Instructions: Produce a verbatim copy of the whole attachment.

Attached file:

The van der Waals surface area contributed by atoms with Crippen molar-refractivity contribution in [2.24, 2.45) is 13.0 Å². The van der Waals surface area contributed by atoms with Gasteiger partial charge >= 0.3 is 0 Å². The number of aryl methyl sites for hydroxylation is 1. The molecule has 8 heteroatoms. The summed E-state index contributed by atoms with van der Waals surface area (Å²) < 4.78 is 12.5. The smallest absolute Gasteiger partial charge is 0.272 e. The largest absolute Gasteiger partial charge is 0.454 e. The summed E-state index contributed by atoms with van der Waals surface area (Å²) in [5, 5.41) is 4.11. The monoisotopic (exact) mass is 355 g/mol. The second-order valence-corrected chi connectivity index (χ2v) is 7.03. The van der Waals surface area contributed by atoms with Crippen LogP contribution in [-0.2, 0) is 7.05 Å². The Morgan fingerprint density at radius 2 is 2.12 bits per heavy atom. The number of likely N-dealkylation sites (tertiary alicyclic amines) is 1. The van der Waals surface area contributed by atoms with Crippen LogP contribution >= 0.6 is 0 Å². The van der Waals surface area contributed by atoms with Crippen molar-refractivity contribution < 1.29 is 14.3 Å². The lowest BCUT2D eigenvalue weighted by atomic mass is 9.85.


The van der Waals surface area contributed by atoms with Crippen molar-refractivity contribution in [2.24, 2.45) is 13.0 Å². The van der Waals surface area contributed by atoms with Gasteiger partial charge >= 0.3 is 0 Å². The number of aryl methyl sites for hydroxylation is 1. The molecule has 8 heteroatoms. The summed E-state index contributed by atoms with van der Waals surface area (Å²) < 4.78 is 12.5. The smallest absolute Gasteiger partial charge is 0.272 e. The largest absolute Gasteiger partial charge is 0.454 e. The summed E-state index contributed by atoms with van der Waals surface area (Å²) in [5, 5.41) is 4.11. The monoisotopic (exact) mass is 355 g/mol. The second-order valence-corrected chi connectivity index (χ2v) is 7.03. The van der Waals surface area contributed by atoms with Crippen LogP contribution in [-0.2, 0) is 7.05 Å². The Morgan fingerprint density at radius 2 is 2.12 bits per heavy atom. The number of likely N-dealkylation sites (tertiary alicyclic amines) is 1. The van der Waals surface area contributed by atoms with Crippen LogP contribution >= 0.6 is 0 Å². The van der Waals surface area contributed by atoms with Crippen molar-refractivity contribution < 1.29 is 14.3 Å². The lowest BCUT2D eigenvalue weighted by atomic mass is 9.85.